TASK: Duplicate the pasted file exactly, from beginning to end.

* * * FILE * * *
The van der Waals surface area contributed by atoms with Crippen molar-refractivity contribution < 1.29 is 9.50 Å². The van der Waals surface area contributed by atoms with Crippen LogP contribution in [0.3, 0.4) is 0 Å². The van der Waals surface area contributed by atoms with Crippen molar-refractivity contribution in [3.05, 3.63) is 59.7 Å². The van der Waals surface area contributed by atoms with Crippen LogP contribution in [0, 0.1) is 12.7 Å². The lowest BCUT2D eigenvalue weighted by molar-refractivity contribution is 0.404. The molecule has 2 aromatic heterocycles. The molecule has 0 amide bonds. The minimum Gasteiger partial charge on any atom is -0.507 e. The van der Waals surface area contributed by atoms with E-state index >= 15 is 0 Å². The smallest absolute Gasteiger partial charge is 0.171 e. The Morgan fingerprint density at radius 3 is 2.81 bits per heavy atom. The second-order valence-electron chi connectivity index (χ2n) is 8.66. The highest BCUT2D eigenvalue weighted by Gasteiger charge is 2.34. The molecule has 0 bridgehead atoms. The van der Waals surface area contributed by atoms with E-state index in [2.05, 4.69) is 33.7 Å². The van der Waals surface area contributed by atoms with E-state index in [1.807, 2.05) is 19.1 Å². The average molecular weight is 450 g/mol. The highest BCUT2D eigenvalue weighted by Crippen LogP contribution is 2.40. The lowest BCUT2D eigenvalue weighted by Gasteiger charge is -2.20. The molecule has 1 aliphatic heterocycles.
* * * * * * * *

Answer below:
The van der Waals surface area contributed by atoms with Crippen molar-refractivity contribution < 1.29 is 9.50 Å². The van der Waals surface area contributed by atoms with Crippen LogP contribution in [0.3, 0.4) is 0 Å². The van der Waals surface area contributed by atoms with Crippen molar-refractivity contribution in [3.05, 3.63) is 59.7 Å². The van der Waals surface area contributed by atoms with Crippen LogP contribution in [0, 0.1) is 12.7 Å². The lowest BCUT2D eigenvalue weighted by molar-refractivity contribution is 0.404. The molecule has 2 aromatic heterocycles. The molecule has 0 amide bonds. The minimum Gasteiger partial charge on any atom is -0.507 e. The van der Waals surface area contributed by atoms with E-state index >= 15 is 0 Å². The smallest absolute Gasteiger partial charge is 0.171 e. The Morgan fingerprint density at radius 3 is 2.81 bits per heavy atom. The second-order valence-electron chi connectivity index (χ2n) is 8.66. The highest BCUT2D eigenvalue weighted by Gasteiger charge is 2.34. The molecule has 0 bridgehead atoms. The van der Waals surface area contributed by atoms with E-state index in [2.05, 4.69) is 33.7 Å². The van der Waals surface area contributed by atoms with E-state index in [1.807, 2.05) is 19.1 Å². The average molecular weight is 450 g/mol. The highest BCUT2D eigenvalue weighted by Crippen LogP contribution is 2.40. The lowest BCUT2D eigenvalue weighted by Gasteiger charge is -2.20. The molecule has 1 aliphatic heterocycles.